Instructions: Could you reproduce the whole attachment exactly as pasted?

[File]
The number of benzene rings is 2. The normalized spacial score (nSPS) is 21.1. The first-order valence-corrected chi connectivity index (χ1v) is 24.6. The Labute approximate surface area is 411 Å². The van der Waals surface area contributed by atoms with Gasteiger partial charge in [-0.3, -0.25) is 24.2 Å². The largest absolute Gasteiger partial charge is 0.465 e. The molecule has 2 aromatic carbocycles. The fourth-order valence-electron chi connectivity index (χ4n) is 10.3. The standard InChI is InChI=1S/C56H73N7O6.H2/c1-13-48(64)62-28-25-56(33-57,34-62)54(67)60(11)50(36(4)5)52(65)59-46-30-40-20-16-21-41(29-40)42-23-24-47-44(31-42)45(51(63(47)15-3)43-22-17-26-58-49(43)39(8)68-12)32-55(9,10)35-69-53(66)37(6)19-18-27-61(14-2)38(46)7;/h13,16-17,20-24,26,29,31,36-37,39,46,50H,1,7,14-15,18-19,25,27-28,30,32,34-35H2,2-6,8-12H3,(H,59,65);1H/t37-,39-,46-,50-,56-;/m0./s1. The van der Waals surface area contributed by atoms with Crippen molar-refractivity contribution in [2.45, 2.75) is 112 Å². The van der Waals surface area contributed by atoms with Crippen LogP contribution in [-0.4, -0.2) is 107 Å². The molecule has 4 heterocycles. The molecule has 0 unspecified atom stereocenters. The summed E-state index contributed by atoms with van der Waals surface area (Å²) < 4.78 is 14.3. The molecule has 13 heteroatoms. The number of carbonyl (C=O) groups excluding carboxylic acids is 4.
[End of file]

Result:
The number of benzene rings is 2. The normalized spacial score (nSPS) is 21.1. The first-order valence-corrected chi connectivity index (χ1v) is 24.6. The Labute approximate surface area is 411 Å². The van der Waals surface area contributed by atoms with Gasteiger partial charge in [-0.3, -0.25) is 24.2 Å². The largest absolute Gasteiger partial charge is 0.465 e. The molecule has 2 aromatic carbocycles. The fourth-order valence-electron chi connectivity index (χ4n) is 10.3. The standard InChI is InChI=1S/C56H73N7O6.H2/c1-13-48(64)62-28-25-56(33-57,34-62)54(67)60(11)50(36(4)5)52(65)59-46-30-40-20-16-21-41(29-40)42-23-24-47-44(31-42)45(51(63(47)15-3)43-22-17-26-58-49(43)39(8)68-12)32-55(9,10)35-69-53(66)37(6)19-18-27-61(14-2)38(46)7;/h13,16-17,20-24,26,29,31,36-37,39,46,50H,1,7,14-15,18-19,25,27-28,30,32,34-35H2,2-6,8-12H3,(H,59,65);1H/t37-,39-,46-,50-,56-;/m0./s1. The van der Waals surface area contributed by atoms with Crippen molar-refractivity contribution in [2.45, 2.75) is 112 Å². The van der Waals surface area contributed by atoms with Crippen LogP contribution in [-0.4, -0.2) is 107 Å². The molecule has 4 heterocycles. The molecule has 0 unspecified atom stereocenters. The summed E-state index contributed by atoms with van der Waals surface area (Å²) < 4.78 is 14.3. The molecule has 13 heteroatoms. The number of carbonyl (C=O) groups excluding carboxylic acids is 4.